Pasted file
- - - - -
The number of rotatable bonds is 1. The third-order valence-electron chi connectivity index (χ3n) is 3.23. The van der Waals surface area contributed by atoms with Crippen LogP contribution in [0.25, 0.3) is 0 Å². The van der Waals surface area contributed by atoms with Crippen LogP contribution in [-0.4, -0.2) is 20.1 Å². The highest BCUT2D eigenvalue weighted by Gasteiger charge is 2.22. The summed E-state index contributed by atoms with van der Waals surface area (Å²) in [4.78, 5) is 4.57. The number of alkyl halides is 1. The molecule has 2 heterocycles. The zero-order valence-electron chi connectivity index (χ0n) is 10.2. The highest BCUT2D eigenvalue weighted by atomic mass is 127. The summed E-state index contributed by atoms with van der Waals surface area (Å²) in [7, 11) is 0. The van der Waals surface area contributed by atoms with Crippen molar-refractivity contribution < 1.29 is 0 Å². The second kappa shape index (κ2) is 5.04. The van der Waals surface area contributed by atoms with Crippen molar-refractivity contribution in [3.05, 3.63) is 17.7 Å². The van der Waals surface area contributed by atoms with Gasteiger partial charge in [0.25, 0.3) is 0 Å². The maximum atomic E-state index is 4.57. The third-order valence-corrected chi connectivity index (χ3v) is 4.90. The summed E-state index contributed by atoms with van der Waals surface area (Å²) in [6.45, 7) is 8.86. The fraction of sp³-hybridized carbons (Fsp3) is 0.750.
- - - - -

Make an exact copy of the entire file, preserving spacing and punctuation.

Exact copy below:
The number of rotatable bonds is 1. The third-order valence-electron chi connectivity index (χ3n) is 3.23. The van der Waals surface area contributed by atoms with Crippen LogP contribution in [0.25, 0.3) is 0 Å². The van der Waals surface area contributed by atoms with Crippen LogP contribution in [-0.4, -0.2) is 20.1 Å². The highest BCUT2D eigenvalue weighted by Gasteiger charge is 2.22. The summed E-state index contributed by atoms with van der Waals surface area (Å²) in [4.78, 5) is 4.57. The number of alkyl halides is 1. The molecule has 2 heterocycles. The zero-order valence-electron chi connectivity index (χ0n) is 10.2. The highest BCUT2D eigenvalue weighted by atomic mass is 127. The summed E-state index contributed by atoms with van der Waals surface area (Å²) in [7, 11) is 0. The van der Waals surface area contributed by atoms with Crippen molar-refractivity contribution < 1.29 is 0 Å². The second kappa shape index (κ2) is 5.04. The van der Waals surface area contributed by atoms with Crippen molar-refractivity contribution in [3.05, 3.63) is 17.7 Å². The van der Waals surface area contributed by atoms with Gasteiger partial charge in [0.25, 0.3) is 0 Å². The maximum atomic E-state index is 4.57. The third-order valence-corrected chi connectivity index (χ3v) is 4.90. The summed E-state index contributed by atoms with van der Waals surface area (Å²) in [6.45, 7) is 8.86. The fraction of sp³-hybridized carbons (Fsp3) is 0.750.